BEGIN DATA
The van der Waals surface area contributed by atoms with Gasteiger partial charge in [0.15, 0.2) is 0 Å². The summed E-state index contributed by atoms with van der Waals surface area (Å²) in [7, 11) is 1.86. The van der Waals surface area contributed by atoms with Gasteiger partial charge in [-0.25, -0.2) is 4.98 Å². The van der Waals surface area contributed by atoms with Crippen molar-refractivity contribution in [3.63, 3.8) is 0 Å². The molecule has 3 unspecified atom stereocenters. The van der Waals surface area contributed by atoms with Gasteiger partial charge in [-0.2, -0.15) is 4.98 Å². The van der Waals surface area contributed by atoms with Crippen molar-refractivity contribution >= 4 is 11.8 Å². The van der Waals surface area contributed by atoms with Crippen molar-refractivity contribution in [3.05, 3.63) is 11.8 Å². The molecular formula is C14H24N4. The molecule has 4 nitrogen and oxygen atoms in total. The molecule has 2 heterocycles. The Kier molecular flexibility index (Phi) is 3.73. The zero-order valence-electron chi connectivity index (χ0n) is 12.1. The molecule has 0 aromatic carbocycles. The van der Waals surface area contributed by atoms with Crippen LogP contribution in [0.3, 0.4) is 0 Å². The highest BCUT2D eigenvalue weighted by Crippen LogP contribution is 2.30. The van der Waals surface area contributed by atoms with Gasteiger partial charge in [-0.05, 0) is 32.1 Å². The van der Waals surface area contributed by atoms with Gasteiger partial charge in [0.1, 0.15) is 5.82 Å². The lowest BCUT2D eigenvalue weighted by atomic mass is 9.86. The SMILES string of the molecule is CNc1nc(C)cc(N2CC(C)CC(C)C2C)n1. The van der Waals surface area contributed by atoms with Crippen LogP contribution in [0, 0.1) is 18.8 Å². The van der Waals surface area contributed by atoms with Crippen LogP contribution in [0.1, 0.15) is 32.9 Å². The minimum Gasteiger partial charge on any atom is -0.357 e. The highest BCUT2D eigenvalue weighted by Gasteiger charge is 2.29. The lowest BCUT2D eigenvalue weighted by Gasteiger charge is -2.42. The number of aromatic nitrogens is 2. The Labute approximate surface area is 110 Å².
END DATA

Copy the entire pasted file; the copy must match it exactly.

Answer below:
The van der Waals surface area contributed by atoms with Gasteiger partial charge in [0.15, 0.2) is 0 Å². The summed E-state index contributed by atoms with van der Waals surface area (Å²) in [7, 11) is 1.86. The van der Waals surface area contributed by atoms with Gasteiger partial charge in [-0.25, -0.2) is 4.98 Å². The van der Waals surface area contributed by atoms with Crippen molar-refractivity contribution in [3.63, 3.8) is 0 Å². The molecule has 3 unspecified atom stereocenters. The van der Waals surface area contributed by atoms with Gasteiger partial charge in [-0.2, -0.15) is 4.98 Å². The van der Waals surface area contributed by atoms with Crippen molar-refractivity contribution >= 4 is 11.8 Å². The van der Waals surface area contributed by atoms with Crippen molar-refractivity contribution in [3.05, 3.63) is 11.8 Å². The molecular formula is C14H24N4. The molecule has 4 nitrogen and oxygen atoms in total. The molecule has 2 heterocycles. The Kier molecular flexibility index (Phi) is 3.73. The zero-order valence-electron chi connectivity index (χ0n) is 12.1. The molecule has 0 aromatic carbocycles. The van der Waals surface area contributed by atoms with Crippen LogP contribution in [0.3, 0.4) is 0 Å². The highest BCUT2D eigenvalue weighted by Crippen LogP contribution is 2.30. The van der Waals surface area contributed by atoms with Gasteiger partial charge in [-0.05, 0) is 32.1 Å². The van der Waals surface area contributed by atoms with Gasteiger partial charge in [0.1, 0.15) is 5.82 Å². The lowest BCUT2D eigenvalue weighted by atomic mass is 9.86. The SMILES string of the molecule is CNc1nc(C)cc(N2CC(C)CC(C)C2C)n1. The van der Waals surface area contributed by atoms with Crippen LogP contribution in [0, 0.1) is 18.8 Å². The van der Waals surface area contributed by atoms with Crippen LogP contribution in [0.1, 0.15) is 32.9 Å². The minimum Gasteiger partial charge on any atom is -0.357 e. The highest BCUT2D eigenvalue weighted by Gasteiger charge is 2.29. The lowest BCUT2D eigenvalue weighted by Gasteiger charge is -2.42. The number of aromatic nitrogens is 2. The Labute approximate surface area is 110 Å².